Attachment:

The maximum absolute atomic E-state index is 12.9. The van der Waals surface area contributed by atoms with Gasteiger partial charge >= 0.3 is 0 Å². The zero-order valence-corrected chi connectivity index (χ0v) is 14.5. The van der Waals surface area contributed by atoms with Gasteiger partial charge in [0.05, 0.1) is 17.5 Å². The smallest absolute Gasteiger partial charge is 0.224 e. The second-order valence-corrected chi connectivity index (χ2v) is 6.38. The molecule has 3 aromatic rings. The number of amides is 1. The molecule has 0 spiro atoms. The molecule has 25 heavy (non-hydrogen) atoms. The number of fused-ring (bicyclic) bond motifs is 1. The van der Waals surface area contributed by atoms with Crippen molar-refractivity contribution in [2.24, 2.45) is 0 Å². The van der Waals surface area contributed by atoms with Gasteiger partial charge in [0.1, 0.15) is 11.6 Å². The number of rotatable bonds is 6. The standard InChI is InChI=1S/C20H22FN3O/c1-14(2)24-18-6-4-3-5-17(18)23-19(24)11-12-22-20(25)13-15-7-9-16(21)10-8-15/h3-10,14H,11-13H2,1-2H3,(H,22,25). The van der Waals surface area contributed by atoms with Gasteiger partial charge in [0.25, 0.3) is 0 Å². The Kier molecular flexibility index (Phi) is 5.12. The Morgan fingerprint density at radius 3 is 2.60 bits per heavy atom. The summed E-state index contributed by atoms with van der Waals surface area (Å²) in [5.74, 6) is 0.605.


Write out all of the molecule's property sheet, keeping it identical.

The maximum absolute atomic E-state index is 12.9. The van der Waals surface area contributed by atoms with Gasteiger partial charge >= 0.3 is 0 Å². The zero-order valence-corrected chi connectivity index (χ0v) is 14.5. The van der Waals surface area contributed by atoms with Gasteiger partial charge in [0.05, 0.1) is 17.5 Å². The smallest absolute Gasteiger partial charge is 0.224 e. The second-order valence-corrected chi connectivity index (χ2v) is 6.38. The molecule has 3 aromatic rings. The number of amides is 1. The molecule has 0 spiro atoms. The molecule has 25 heavy (non-hydrogen) atoms. The number of fused-ring (bicyclic) bond motifs is 1. The van der Waals surface area contributed by atoms with Crippen molar-refractivity contribution in [2.24, 2.45) is 0 Å². The van der Waals surface area contributed by atoms with Gasteiger partial charge in [0.1, 0.15) is 11.6 Å². The number of rotatable bonds is 6. The standard InChI is InChI=1S/C20H22FN3O/c1-14(2)24-18-6-4-3-5-17(18)23-19(24)11-12-22-20(25)13-15-7-9-16(21)10-8-15/h3-10,14H,11-13H2,1-2H3,(H,22,25). The van der Waals surface area contributed by atoms with Gasteiger partial charge in [0.25, 0.3) is 0 Å². The Kier molecular flexibility index (Phi) is 5.12. The Morgan fingerprint density at radius 3 is 2.60 bits per heavy atom. The summed E-state index contributed by atoms with van der Waals surface area (Å²) in [5.74, 6) is 0.605.